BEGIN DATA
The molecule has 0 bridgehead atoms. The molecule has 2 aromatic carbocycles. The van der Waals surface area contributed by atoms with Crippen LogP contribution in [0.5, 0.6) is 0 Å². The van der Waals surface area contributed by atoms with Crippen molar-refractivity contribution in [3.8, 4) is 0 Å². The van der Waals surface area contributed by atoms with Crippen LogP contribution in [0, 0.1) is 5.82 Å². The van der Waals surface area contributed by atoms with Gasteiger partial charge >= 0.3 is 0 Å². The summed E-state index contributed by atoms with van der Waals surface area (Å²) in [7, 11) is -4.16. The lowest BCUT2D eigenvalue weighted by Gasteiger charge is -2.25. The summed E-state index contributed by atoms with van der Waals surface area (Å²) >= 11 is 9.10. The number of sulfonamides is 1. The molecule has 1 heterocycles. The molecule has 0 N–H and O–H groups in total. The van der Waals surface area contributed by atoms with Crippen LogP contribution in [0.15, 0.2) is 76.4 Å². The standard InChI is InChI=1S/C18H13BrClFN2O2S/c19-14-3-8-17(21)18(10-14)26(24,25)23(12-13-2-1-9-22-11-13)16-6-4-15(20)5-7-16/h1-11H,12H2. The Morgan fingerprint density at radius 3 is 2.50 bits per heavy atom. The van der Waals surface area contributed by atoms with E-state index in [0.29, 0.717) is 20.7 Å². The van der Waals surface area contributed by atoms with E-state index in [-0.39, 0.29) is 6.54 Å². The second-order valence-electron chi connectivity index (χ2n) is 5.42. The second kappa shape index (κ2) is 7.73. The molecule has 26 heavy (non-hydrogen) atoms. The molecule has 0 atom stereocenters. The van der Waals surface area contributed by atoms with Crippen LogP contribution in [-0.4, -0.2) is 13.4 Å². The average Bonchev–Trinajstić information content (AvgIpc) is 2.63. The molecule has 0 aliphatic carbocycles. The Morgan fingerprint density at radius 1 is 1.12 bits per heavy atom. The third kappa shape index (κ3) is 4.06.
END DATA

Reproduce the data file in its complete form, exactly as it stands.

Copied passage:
The molecule has 0 bridgehead atoms. The molecule has 2 aromatic carbocycles. The van der Waals surface area contributed by atoms with Crippen LogP contribution in [0.5, 0.6) is 0 Å². The van der Waals surface area contributed by atoms with Crippen molar-refractivity contribution in [3.8, 4) is 0 Å². The van der Waals surface area contributed by atoms with Crippen LogP contribution in [0, 0.1) is 5.82 Å². The van der Waals surface area contributed by atoms with Gasteiger partial charge >= 0.3 is 0 Å². The summed E-state index contributed by atoms with van der Waals surface area (Å²) in [7, 11) is -4.16. The lowest BCUT2D eigenvalue weighted by Gasteiger charge is -2.25. The summed E-state index contributed by atoms with van der Waals surface area (Å²) >= 11 is 9.10. The number of sulfonamides is 1. The molecule has 1 heterocycles. The molecule has 0 N–H and O–H groups in total. The van der Waals surface area contributed by atoms with Crippen LogP contribution in [0.15, 0.2) is 76.4 Å². The standard InChI is InChI=1S/C18H13BrClFN2O2S/c19-14-3-8-17(21)18(10-14)26(24,25)23(12-13-2-1-9-22-11-13)16-6-4-15(20)5-7-16/h1-11H,12H2. The Morgan fingerprint density at radius 3 is 2.50 bits per heavy atom. The van der Waals surface area contributed by atoms with E-state index in [0.29, 0.717) is 20.7 Å². The van der Waals surface area contributed by atoms with E-state index in [-0.39, 0.29) is 6.54 Å². The second-order valence-electron chi connectivity index (χ2n) is 5.42. The second kappa shape index (κ2) is 7.73. The molecule has 26 heavy (non-hydrogen) atoms. The molecule has 0 atom stereocenters. The van der Waals surface area contributed by atoms with Crippen LogP contribution in [-0.4, -0.2) is 13.4 Å². The average Bonchev–Trinajstić information content (AvgIpc) is 2.63. The molecule has 0 aliphatic carbocycles. The Morgan fingerprint density at radius 1 is 1.12 bits per heavy atom. The third kappa shape index (κ3) is 4.06.